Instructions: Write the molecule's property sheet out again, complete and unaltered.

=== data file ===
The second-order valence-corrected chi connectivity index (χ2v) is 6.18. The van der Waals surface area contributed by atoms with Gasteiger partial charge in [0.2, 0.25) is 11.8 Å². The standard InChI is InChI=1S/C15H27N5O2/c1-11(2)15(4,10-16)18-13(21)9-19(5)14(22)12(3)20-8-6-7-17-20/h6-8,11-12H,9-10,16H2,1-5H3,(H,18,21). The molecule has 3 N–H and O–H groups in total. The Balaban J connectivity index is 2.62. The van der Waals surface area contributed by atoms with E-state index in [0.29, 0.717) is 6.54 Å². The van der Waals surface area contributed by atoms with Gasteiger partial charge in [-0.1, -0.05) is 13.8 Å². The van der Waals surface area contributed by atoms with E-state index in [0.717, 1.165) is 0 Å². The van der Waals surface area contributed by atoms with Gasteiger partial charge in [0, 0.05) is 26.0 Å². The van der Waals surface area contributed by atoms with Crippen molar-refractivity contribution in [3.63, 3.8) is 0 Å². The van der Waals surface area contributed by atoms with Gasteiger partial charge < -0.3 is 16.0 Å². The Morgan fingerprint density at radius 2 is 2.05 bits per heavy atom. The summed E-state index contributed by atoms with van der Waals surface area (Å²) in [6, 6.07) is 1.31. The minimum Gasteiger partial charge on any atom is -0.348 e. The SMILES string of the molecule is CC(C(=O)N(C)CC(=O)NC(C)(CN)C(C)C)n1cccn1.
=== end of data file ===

The second-order valence-corrected chi connectivity index (χ2v) is 6.18. The van der Waals surface area contributed by atoms with Gasteiger partial charge in [0.2, 0.25) is 11.8 Å². The standard InChI is InChI=1S/C15H27N5O2/c1-11(2)15(4,10-16)18-13(21)9-19(5)14(22)12(3)20-8-6-7-17-20/h6-8,11-12H,9-10,16H2,1-5H3,(H,18,21). The molecule has 3 N–H and O–H groups in total. The Balaban J connectivity index is 2.62. The van der Waals surface area contributed by atoms with E-state index in [0.29, 0.717) is 6.54 Å². The van der Waals surface area contributed by atoms with Gasteiger partial charge in [-0.1, -0.05) is 13.8 Å². The van der Waals surface area contributed by atoms with E-state index in [0.717, 1.165) is 0 Å². The van der Waals surface area contributed by atoms with Gasteiger partial charge in [0, 0.05) is 26.0 Å². The van der Waals surface area contributed by atoms with Crippen molar-refractivity contribution in [3.63, 3.8) is 0 Å². The van der Waals surface area contributed by atoms with Gasteiger partial charge < -0.3 is 16.0 Å². The Morgan fingerprint density at radius 2 is 2.05 bits per heavy atom. The summed E-state index contributed by atoms with van der Waals surface area (Å²) in [6, 6.07) is 1.31. The minimum Gasteiger partial charge on any atom is -0.348 e. The SMILES string of the molecule is CC(C(=O)N(C)CC(=O)NC(C)(CN)C(C)C)n1cccn1.